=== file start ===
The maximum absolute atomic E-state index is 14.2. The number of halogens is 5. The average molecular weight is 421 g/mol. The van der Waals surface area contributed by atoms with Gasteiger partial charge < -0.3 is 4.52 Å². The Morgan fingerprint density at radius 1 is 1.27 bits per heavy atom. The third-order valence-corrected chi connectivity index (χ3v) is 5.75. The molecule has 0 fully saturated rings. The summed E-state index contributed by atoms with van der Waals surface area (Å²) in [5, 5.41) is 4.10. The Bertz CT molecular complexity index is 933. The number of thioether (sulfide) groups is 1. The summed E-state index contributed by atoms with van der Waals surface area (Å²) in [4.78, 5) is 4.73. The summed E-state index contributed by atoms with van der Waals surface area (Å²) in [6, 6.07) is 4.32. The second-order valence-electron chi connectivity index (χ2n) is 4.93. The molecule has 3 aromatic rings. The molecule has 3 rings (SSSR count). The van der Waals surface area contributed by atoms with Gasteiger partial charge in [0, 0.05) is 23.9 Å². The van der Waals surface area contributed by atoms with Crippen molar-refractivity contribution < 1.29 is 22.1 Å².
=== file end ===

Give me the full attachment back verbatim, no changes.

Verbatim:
The maximum absolute atomic E-state index is 14.2. The number of halogens is 5. The average molecular weight is 421 g/mol. The van der Waals surface area contributed by atoms with Gasteiger partial charge < -0.3 is 4.52 Å². The Morgan fingerprint density at radius 1 is 1.27 bits per heavy atom. The third-order valence-corrected chi connectivity index (χ3v) is 5.75. The molecule has 0 fully saturated rings. The summed E-state index contributed by atoms with van der Waals surface area (Å²) in [5, 5.41) is 4.10. The Bertz CT molecular complexity index is 933. The number of thioether (sulfide) groups is 1. The summed E-state index contributed by atoms with van der Waals surface area (Å²) in [4.78, 5) is 4.73. The summed E-state index contributed by atoms with van der Waals surface area (Å²) in [6, 6.07) is 4.32. The second-order valence-electron chi connectivity index (χ2n) is 4.93. The molecule has 3 aromatic rings. The molecule has 3 rings (SSSR count). The van der Waals surface area contributed by atoms with Gasteiger partial charge in [0, 0.05) is 23.9 Å². The van der Waals surface area contributed by atoms with Crippen molar-refractivity contribution < 1.29 is 22.1 Å².